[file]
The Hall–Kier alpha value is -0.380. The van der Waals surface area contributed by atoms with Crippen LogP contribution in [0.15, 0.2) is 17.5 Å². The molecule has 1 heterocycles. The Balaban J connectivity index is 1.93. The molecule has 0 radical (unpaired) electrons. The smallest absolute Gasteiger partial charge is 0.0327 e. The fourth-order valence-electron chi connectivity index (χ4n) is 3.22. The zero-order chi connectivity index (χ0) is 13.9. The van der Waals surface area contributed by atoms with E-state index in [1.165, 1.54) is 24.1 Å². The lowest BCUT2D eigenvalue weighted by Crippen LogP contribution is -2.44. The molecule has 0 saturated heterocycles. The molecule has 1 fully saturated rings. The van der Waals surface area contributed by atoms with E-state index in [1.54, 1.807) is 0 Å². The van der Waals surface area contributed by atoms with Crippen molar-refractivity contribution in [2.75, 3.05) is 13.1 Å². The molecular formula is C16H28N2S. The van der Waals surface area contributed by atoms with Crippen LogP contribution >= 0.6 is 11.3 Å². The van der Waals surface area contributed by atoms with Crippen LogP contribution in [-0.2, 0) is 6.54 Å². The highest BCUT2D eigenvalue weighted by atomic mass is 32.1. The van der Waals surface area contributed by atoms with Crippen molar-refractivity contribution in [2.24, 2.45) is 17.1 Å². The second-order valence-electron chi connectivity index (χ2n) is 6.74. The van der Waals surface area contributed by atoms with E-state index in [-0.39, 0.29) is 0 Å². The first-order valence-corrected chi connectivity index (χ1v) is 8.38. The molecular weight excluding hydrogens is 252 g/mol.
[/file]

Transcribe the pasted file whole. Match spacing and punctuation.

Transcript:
The Hall–Kier alpha value is -0.380. The van der Waals surface area contributed by atoms with Crippen LogP contribution in [0.15, 0.2) is 17.5 Å². The molecule has 1 heterocycles. The Balaban J connectivity index is 1.93. The molecule has 0 radical (unpaired) electrons. The smallest absolute Gasteiger partial charge is 0.0327 e. The fourth-order valence-electron chi connectivity index (χ4n) is 3.22. The zero-order chi connectivity index (χ0) is 13.9. The van der Waals surface area contributed by atoms with E-state index in [1.165, 1.54) is 24.1 Å². The lowest BCUT2D eigenvalue weighted by Crippen LogP contribution is -2.44. The molecule has 0 saturated heterocycles. The molecule has 1 fully saturated rings. The van der Waals surface area contributed by atoms with E-state index in [1.54, 1.807) is 0 Å². The van der Waals surface area contributed by atoms with Crippen molar-refractivity contribution in [2.75, 3.05) is 13.1 Å². The molecular formula is C16H28N2S. The van der Waals surface area contributed by atoms with Crippen LogP contribution >= 0.6 is 11.3 Å². The van der Waals surface area contributed by atoms with Crippen LogP contribution in [-0.2, 0) is 6.54 Å². The highest BCUT2D eigenvalue weighted by atomic mass is 32.1. The van der Waals surface area contributed by atoms with Crippen molar-refractivity contribution in [2.24, 2.45) is 17.1 Å². The second-order valence-electron chi connectivity index (χ2n) is 6.74. The van der Waals surface area contributed by atoms with E-state index in [-0.39, 0.29) is 0 Å². The first-order valence-corrected chi connectivity index (χ1v) is 8.38. The molecular weight excluding hydrogens is 252 g/mol.